Coca-Cola Bangladesh, as part of its global partnership with Ocean Conservancy’s country coordinator Kewkradong Bangladesh, is working towards a clean and pollution free seashore of St. Martin’s Island caused by littering.
In collaboration with the Kewkradong Bangladesh, Coca-Cola Bangladesh is collecting waste and debris from the seashore to keep the oceans and waterways clean and clear.This partnership is aims towards sustainable cleanliness of waterways while also driving actions and fostering innovation to understand the causes of marine debris and working on the elimination of the ocean littering.
The two organisations coordinated a day of cleaning and collecting waste during the 31st annual International Coastal Cleanup, which also marks the seventh year of collaboration, at St. Martin Island, Bangladesh’s only coral island.
While focusing on the commitment of Coca-Cola for a cleaner environment and the significance of choosing St. Martin Island for the activity Shadab Khan, Managing Director, Coca-Cola Bangla-desh said, “The scenic beauty of St. Martin’s Island’s is unparalleled, and as the beautiful coral island attracts huge number of tourists, which always comes with risk of unbalancing the sensitive ecology.
International Coastal Cleanup is the world’s largest volunteer effort, attracting thousands of participants to collect millions of pounds of waste and debris from beaches, lakes and waterways. In the last seven years in Bangladesh over 3500 volunteers through the Coca-Coca Bangladesh and Kewkradong Bangladesh partnership collected 8400 kilograms of marine debris.
This year’s campaign slogan was ‘Pick it up, clean it up, sea change’. Students, school teachers and professionals from different parts of the country participated in this event. The volunteers also included a representative of Chairman of St. Martin’s Island, Noor Mohammad and representatives from Union Parishad.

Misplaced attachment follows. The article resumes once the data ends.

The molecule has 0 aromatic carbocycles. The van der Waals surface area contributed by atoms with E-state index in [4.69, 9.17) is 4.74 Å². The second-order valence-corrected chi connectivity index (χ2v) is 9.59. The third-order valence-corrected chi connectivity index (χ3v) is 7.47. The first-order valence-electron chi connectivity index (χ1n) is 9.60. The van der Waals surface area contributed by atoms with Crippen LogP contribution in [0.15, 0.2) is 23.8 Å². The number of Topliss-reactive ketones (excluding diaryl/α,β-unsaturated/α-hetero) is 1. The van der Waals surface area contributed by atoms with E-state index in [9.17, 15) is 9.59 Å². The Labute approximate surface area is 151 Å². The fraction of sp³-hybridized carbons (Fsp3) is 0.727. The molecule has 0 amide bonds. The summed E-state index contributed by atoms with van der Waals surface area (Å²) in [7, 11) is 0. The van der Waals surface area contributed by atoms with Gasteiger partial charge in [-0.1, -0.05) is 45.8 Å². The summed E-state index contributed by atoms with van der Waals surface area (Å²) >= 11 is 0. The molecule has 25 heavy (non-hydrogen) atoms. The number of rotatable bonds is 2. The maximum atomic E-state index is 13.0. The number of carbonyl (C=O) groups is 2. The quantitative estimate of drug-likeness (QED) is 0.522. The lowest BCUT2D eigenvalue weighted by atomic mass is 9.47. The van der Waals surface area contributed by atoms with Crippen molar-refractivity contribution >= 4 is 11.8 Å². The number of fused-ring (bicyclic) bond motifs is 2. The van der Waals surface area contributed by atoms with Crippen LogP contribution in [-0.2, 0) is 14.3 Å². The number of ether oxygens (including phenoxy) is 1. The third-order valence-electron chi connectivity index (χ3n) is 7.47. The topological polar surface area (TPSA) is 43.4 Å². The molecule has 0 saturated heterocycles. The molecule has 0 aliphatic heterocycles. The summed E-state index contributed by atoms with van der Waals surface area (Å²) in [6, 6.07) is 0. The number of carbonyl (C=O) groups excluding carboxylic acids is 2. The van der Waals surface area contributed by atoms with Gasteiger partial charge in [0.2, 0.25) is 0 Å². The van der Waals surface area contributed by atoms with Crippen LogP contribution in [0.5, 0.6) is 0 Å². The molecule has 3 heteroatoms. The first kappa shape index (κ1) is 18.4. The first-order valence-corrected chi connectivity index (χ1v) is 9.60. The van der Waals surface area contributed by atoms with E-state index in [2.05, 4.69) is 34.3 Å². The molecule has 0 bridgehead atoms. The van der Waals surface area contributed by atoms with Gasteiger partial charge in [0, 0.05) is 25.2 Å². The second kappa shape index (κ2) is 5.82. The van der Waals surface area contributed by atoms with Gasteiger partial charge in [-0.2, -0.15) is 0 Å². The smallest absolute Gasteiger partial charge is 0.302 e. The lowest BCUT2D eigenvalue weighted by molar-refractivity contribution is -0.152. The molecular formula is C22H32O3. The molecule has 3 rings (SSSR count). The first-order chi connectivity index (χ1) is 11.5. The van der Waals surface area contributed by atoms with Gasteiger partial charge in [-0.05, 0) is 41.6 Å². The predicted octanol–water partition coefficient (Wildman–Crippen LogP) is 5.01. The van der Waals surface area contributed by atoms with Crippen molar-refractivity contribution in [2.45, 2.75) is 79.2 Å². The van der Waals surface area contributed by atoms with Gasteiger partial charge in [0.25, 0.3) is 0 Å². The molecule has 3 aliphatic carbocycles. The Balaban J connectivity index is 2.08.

Participants took part in this the event by working in small groups. Their main focus was to collect non-disposal wastes such as plastic bottle, chips packet, cigarette filters etc. After collecting the waste it was disposed at a specified location and sorted out all patterns of waste items collected during the event.All the information’s has been uploaded to Ocean Conservancy’s global ocean trash database. The day after the launching event, note books were distributed to local students which had different types of awareness message included to clean sea written on them.
Among volunteers there were students and professionals from various reputed universities and organisations. Since the land-based debris is the prime reason for the pollution of ocean water and marine environment, the programme aims to advocate for the behavioural change of the dwellers, school students and tourists of St. Martin’s.
Volunteers who have joined this cleanup initiative at St. Martin are expected to play a key role in spreading the message of how to reduce pollution among peers and other networks upon their return.